Four names emerging as Methuen mayoral candidates
Term-limit change could alter battle
Potential candidates for mayor are weighing their plans in Methuen even as the city term-limits rule that bars incumbent William M. Manzi III from running again becomes a renewed focus of debate.
At least four people are being mentioned as potential contenders to succeed Manzi, who is in his third two-year term. The city’s term-limits rule restricts the mayor and most other elected officials from serving more than three consecutive terms in any one office.
Among those mentioned are former state senator James P. Jajuga; city councilor at large Stephen N. Zanni; East District Councilor Larry F. Giordano; and School Committee member Kenneth R. Willette Jr. The election is in November, with a preliminary election, if needed, in September.
Debate over the term-limits rule resurfaced when a city charter commission last month proposed doing away with it as part of a package of city charter revisions that will appear on the November city election ballot. More recently, City Council president and charter commission member John A. Cronin Jr. has been pushing a plan to bring the issue before voters this spring.
Cronin said he would like to schedule a special election in April at which residents would choose between doing away with term limits; revising them to provide for a lifetime limit of two three-year terms; or maintaining the status quo.
Cronin, who favors doing away with term limits, said the special election would allow voters to settle once and for all what “seems to be the biggest issue in the community.’’ He said the November charter question would not do that, because voters would only have the options of doing away with or keeping the current system.
“I’m trying to be fair to everyone,’’ he said.
Should voters this spring abolish term limits, it would create the unusual circumstance in which Manzi and others facing term limits this year — including Cronin — would become eligible to run in the fall.
But Cronin, who hopes to bring his proposal before the council next Monday, said he would not go forward with it if he determines he lacks the council votes needed to schedule a special election. In the event a special election takes place, the city would still need to seek special legislation to effect the charter change approved by voters.
Manzi said last week that he would not rule out running again for mayor this fall were he to become eligible. But he said he thought it unlikely that term limits would be abolished before November.
“All my plans have centered around the fact that I would not be a candidate in November,’’ he said.
Jajuga, a retired State Police lieutenant, is a Democrat and was elected to six terms in the state Senate. He resigned his Senate seat to accept appointment in the fall of 2001 as state public affairs secretary, a post he held about 18 months. Since 2007, Jajuga has been president and chief executive of the Greater Haverhill Chamber of Commerce.
He said he is mulling the idea of running for mayor.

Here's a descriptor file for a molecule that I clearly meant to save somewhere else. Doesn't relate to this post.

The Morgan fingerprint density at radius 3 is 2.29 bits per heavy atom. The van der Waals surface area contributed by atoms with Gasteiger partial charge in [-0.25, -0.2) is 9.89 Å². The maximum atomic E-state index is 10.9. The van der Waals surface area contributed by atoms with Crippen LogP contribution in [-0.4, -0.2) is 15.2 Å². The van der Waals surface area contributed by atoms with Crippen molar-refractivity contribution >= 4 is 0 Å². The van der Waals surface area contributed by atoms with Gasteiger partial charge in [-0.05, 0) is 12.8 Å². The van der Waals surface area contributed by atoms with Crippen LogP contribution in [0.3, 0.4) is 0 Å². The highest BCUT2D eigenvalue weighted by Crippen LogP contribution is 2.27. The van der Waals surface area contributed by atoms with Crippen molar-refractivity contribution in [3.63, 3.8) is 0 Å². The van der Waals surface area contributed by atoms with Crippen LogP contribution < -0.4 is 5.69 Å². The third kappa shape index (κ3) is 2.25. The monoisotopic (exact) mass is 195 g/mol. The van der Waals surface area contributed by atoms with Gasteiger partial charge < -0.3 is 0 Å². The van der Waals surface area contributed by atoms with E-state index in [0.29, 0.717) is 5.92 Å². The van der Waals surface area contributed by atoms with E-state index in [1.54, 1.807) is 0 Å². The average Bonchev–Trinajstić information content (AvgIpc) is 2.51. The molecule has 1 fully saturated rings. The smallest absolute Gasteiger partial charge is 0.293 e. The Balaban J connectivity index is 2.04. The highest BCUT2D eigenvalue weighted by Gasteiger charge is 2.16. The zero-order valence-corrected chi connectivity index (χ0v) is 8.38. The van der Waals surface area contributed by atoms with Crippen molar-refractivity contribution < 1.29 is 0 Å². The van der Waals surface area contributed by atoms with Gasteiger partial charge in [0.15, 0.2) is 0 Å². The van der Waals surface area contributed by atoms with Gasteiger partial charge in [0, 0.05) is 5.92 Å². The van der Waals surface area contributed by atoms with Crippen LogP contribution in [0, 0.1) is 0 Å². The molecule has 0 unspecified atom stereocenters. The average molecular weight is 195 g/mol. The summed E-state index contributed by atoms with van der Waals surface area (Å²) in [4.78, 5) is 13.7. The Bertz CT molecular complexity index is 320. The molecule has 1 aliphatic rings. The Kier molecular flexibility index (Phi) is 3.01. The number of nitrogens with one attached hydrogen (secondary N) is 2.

“I have my own thoughts about what I would do if I were to run and win the mayor’s seat. So there is a part of it which is very exciting and you feel like you could make a difference,’’ he said. “On the other hand, there’s a lot involved — you have to raise money again and go back to that whole process. So I’m deliberating, I’m thinking about it.’’ He expects to make a decision in the next couple of months. Zanni, who is reaching his three-term limit on the council this year — he served earlier stints on the council and School Committee in the 1990s — lost a previous bid for mayor in 1999. He said he is considering entering this year’s race.
“In the next few weeks, I’ll be making a decision,’’ he said.
A retired teacher and administrator with the Hudson, N.H. schools, Zanni said he would enjoy the opportunity as mayor to oversee to the high school building project, and help the city market itself to businesses as a way of increasing its tax base.
Willette is in his first term on the School Committee after previous stints on the City Council and School Committee. He works as a legislative aide on Beacon Hill.
“I’m definitely interested,’’ he said of running for mayor. “I’m still discussing it with my family, friends, and supporters. I have two young children — that is a factor in the process. . . I will probably make my decision in the springtime.’’
Giordano, a former state representative and state commissioner of public safety, is reaching his three-term limit on the council this year. He previously served one term on the council and lost a bid for mayor in 1999.
“I’ve been involved in public service for 26 years. It’s time maybe to step aside and let someone else do it,’’ Giordano, who runs a local karate school, said last week of running for mayor. But he said he did not rule out getting in the race.
Jajuga said he would not run for mayor if term limits were abolished and Manzi sought another term. But Willette and Giordano said any decision Manzi makes would not deter them from running. Zanni said it was premature to discuss that scenario.